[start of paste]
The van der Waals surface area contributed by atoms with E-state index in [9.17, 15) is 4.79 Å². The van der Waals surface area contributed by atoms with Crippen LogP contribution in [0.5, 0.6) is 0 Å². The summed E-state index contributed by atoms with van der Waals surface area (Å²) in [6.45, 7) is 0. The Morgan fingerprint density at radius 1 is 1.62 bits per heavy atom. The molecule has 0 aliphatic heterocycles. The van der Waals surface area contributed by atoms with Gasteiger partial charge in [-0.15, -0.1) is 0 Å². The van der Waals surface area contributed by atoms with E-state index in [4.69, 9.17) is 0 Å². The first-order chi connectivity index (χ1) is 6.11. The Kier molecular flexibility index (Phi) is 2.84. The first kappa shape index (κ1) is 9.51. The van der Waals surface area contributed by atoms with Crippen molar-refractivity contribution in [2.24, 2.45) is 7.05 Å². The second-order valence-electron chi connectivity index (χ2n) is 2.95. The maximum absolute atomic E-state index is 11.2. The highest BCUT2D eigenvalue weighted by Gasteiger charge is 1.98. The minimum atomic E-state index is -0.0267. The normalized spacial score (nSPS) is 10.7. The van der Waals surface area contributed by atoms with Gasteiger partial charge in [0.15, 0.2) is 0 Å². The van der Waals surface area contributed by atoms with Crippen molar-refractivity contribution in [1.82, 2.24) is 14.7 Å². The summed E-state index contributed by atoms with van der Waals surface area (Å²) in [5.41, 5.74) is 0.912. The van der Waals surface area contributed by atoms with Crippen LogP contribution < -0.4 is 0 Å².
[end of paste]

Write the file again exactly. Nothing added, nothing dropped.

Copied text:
The van der Waals surface area contributed by atoms with E-state index in [9.17, 15) is 4.79 Å². The van der Waals surface area contributed by atoms with Crippen LogP contribution in [0.5, 0.6) is 0 Å². The summed E-state index contributed by atoms with van der Waals surface area (Å²) in [6.45, 7) is 0. The Morgan fingerprint density at radius 1 is 1.62 bits per heavy atom. The molecule has 0 aliphatic heterocycles. The van der Waals surface area contributed by atoms with Gasteiger partial charge in [-0.15, -0.1) is 0 Å². The van der Waals surface area contributed by atoms with E-state index in [4.69, 9.17) is 0 Å². The first-order chi connectivity index (χ1) is 6.11. The Kier molecular flexibility index (Phi) is 2.84. The first kappa shape index (κ1) is 9.51. The van der Waals surface area contributed by atoms with Crippen molar-refractivity contribution in [2.24, 2.45) is 7.05 Å². The second-order valence-electron chi connectivity index (χ2n) is 2.95. The maximum absolute atomic E-state index is 11.2. The highest BCUT2D eigenvalue weighted by Gasteiger charge is 1.98. The minimum atomic E-state index is -0.0267. The normalized spacial score (nSPS) is 10.7. The van der Waals surface area contributed by atoms with Gasteiger partial charge in [0.15, 0.2) is 0 Å². The van der Waals surface area contributed by atoms with Crippen molar-refractivity contribution in [1.82, 2.24) is 14.7 Å². The summed E-state index contributed by atoms with van der Waals surface area (Å²) in [5.41, 5.74) is 0.912. The van der Waals surface area contributed by atoms with Crippen LogP contribution < -0.4 is 0 Å².